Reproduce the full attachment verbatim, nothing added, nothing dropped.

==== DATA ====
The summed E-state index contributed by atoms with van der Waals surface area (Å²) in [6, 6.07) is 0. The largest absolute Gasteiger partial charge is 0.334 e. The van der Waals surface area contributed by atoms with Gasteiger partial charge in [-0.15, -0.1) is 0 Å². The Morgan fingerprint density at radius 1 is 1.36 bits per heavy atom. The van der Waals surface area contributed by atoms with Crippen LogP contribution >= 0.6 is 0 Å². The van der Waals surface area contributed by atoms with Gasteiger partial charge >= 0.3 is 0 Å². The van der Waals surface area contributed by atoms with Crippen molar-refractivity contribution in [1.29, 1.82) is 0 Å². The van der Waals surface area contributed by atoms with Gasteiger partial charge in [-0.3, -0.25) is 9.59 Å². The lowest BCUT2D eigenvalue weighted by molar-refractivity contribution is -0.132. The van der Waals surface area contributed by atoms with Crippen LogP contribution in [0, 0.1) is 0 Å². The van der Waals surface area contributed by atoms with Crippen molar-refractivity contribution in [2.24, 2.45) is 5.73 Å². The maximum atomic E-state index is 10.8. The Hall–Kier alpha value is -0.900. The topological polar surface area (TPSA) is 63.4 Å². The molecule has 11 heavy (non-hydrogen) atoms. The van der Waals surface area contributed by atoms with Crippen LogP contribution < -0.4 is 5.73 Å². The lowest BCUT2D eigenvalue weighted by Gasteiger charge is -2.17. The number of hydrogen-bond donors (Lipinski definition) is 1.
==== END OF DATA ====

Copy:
The summed E-state index contributed by atoms with van der Waals surface area (Å²) in [6, 6.07) is 0. The largest absolute Gasteiger partial charge is 0.334 e. The van der Waals surface area contributed by atoms with Gasteiger partial charge in [-0.15, -0.1) is 0 Å². The Morgan fingerprint density at radius 1 is 1.36 bits per heavy atom. The van der Waals surface area contributed by atoms with Crippen LogP contribution >= 0.6 is 0 Å². The van der Waals surface area contributed by atoms with Gasteiger partial charge >= 0.3 is 0 Å². The van der Waals surface area contributed by atoms with Crippen molar-refractivity contribution in [1.29, 1.82) is 0 Å². The van der Waals surface area contributed by atoms with Gasteiger partial charge in [-0.3, -0.25) is 9.59 Å². The lowest BCUT2D eigenvalue weighted by molar-refractivity contribution is -0.132. The van der Waals surface area contributed by atoms with Crippen LogP contribution in [0, 0.1) is 0 Å². The van der Waals surface area contributed by atoms with Crippen molar-refractivity contribution in [2.24, 2.45) is 5.73 Å². The maximum atomic E-state index is 10.8. The Hall–Kier alpha value is -0.900. The topological polar surface area (TPSA) is 63.4 Å². The molecule has 11 heavy (non-hydrogen) atoms. The van der Waals surface area contributed by atoms with Crippen LogP contribution < -0.4 is 5.73 Å². The lowest BCUT2D eigenvalue weighted by Gasteiger charge is -2.17. The number of hydrogen-bond donors (Lipinski definition) is 1.